The Railway Children

Paperback | March 17, 2011

byE. NesbitIntroduction byJacqueline Wilson

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The Railway Children is the classic children's story by E. Nesbit. When Father is taken away unexpectedly, Roberta, Peter, Phyllis and their mother have to leave their comfortable life in London to go and live in a small cottage in the country. The children seek solace in the nearby railway station, and make friends with Perks the Porter and the Station Master himself. Each day, Roberta, Peter and Phyllis run down the field to the railway track and wave at the passing London train, sending their love to Father. Little do they know that the kindly old gentleman passenger who waves back holds the key to their father's disappearance. One of the best-loved classics of all time, with a wonderful introduction by Jacqueline Wilson. Edith Nesbit was a mischievous child who grew up into an unconventional adult. With her husband, Hubert Bland, she was one of the founder members of the socialist Fabian Society; their household became a centre of the socialist and literary circles of the times. E. Nesbit turned late to children's writing. Her first children's book, The Treasure Seekers, was published in 1899 to great acclaim. Other books featuring the Bastable children followed, and a series of magical fantasy books, including Five Children and It also became very popular. The Railway Children was first published monthly in the London Magazine in 1905, and published as a book in 1906, which has been in print ever since. Other children's books by E Nesbit: The Story of the Treasure Seekers; The Wouldbegoods; The New Treasure Seekers; Complete History of the Bastable Family; Five Children and It; The Phoenix and the Carpet; The Story of the Amulet; The House of Arden; Harding's Luck; The Railway Children; The Enchanted Castle; The Magic City; The Wonderful Garden; Wet Magic; Five of Us and Madeline

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From the Publisher

The Railway Children is the classic children's story by E. Nesbit. When Father is taken away unexpectedly, Roberta, Peter, Phyllis and their mother have to leave their comfortable life in London to go and live in a small cottage in the country. The children seek solace in the nearby railway station, and make friends with Perks the Por...

Edith Nesbit was a mischievous child who grew up into an unconventional adult. With her husband, Hubert Bland, she was one of the founder members of the socialist Fabian Society; their household became a centre of the socialist and literary circles of the times. E. Nesbit turned late to children's writing. Her first children's book, Th...

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Format:PaperbackDimensions:304 pages, 7 × 5.1 × 0.75 inPublished:March 17, 2011Publisher:Penguin Young Readers GroupLanguage:English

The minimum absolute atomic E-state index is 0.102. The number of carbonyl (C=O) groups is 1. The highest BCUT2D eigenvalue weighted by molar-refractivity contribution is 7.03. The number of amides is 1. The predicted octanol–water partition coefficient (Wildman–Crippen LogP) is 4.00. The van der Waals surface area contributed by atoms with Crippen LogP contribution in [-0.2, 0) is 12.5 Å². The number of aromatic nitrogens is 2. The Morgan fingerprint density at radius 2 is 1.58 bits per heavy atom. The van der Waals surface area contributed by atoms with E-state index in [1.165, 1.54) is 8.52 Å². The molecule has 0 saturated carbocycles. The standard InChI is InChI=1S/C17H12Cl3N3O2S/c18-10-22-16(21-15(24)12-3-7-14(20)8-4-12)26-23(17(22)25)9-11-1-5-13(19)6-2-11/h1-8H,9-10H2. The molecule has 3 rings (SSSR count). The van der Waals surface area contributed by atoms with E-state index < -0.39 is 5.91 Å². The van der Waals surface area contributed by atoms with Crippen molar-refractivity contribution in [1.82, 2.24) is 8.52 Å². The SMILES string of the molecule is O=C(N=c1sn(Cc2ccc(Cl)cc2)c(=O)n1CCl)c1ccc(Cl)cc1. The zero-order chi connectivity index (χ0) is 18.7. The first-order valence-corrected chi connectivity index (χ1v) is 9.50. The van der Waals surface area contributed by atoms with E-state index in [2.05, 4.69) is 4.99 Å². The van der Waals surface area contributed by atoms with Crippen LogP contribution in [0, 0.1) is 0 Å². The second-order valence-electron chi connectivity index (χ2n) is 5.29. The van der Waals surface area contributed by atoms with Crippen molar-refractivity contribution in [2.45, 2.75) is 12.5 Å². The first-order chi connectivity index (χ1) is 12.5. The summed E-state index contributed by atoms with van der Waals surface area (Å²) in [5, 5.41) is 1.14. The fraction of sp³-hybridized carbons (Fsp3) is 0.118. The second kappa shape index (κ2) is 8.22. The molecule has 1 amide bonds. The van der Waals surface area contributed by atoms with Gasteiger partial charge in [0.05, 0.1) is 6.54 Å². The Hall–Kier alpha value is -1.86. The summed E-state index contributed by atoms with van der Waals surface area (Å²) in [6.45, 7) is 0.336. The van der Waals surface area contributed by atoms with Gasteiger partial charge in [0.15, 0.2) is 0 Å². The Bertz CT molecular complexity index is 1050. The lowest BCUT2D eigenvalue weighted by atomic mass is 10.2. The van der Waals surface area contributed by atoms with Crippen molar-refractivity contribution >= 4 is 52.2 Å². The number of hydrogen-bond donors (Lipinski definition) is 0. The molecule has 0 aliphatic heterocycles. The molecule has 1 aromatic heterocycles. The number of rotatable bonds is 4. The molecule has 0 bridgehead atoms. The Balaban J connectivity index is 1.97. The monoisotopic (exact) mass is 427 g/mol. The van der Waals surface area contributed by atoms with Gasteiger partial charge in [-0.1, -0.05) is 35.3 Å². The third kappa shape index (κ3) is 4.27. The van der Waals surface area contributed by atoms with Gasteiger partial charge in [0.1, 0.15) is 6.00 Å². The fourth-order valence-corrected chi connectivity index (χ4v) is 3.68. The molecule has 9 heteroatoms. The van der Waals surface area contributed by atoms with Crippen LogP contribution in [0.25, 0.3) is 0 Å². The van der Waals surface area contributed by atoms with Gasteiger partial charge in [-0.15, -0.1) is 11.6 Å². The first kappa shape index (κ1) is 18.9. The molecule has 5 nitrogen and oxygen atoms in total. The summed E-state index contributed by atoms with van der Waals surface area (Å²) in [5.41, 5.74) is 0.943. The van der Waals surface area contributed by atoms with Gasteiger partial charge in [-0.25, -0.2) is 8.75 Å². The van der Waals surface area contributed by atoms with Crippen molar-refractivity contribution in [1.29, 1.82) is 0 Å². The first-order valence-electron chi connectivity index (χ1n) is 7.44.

The following ISBNs are associated with this title:

ISBN - 10:0141321601

ISBN - 13:9780141321608

Appropriate for ages: 9 - 12

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They were not railway children to begin with. I don't suppose they had ever thought about railways except as a means of getting to Maskelyne and cook's, the Pantomime, Zoological Gardens and Madame Tussaud's. They were just ordinary suburban children, and they lived with their Father and Mother in an ordinary red-brick-fronted villa, with coloured glass in the front door, a tiled passage that was called a hall, a bathroom with hot and cold water, electric bells, French windows, and a good deal of white paint, and 'every modern convenience', as the house-agents say.There were three of them. Roberta was the eldest. Of course, Mothers never have favourites, but if their Mother had a favourite, it might have been Roberta. Next came Peter, who wished to be an Engineer when he grew up; and the youngest was Phyllis, who meant extremely well.Mother did not spend all her time in paying dull calls to dull ladies, and sitting dully at home waiting for dull ladies to pay calls to her. She was almost always there, ready to play with the children, and read to them, and help them to do their home-lessons. Besides this she used to write stories for them while they were at school, and read them aloud after tea, and she always made up funny pieces of poetry for their birthdays  and for other great occasions, such as the christening of new kittens, or the furnishing of the dolls house, or the time when they were getting over the mumps.These three lucky children always had everything they needed: pretty clothes, good fires, a lovely nursery with heaps of toys, and a Mother Goose wallpaper. They had a kind and merry nursemaid, and a dog who was called James and who was their very own. They also had a Father who was just perfect - never cross, never unjust, and always ready for a game - at least, if at any time he was not ready, he always had an excellent reason for it, and explained the reason to the children so interestingly and funnily that they felt sure he couldn't help himself.You will think that they ought to have been very happy. And so they were, but they did not know how happy till the pretty life in Edgecombe Villa was over and done with, and they had to live a very different life indeed...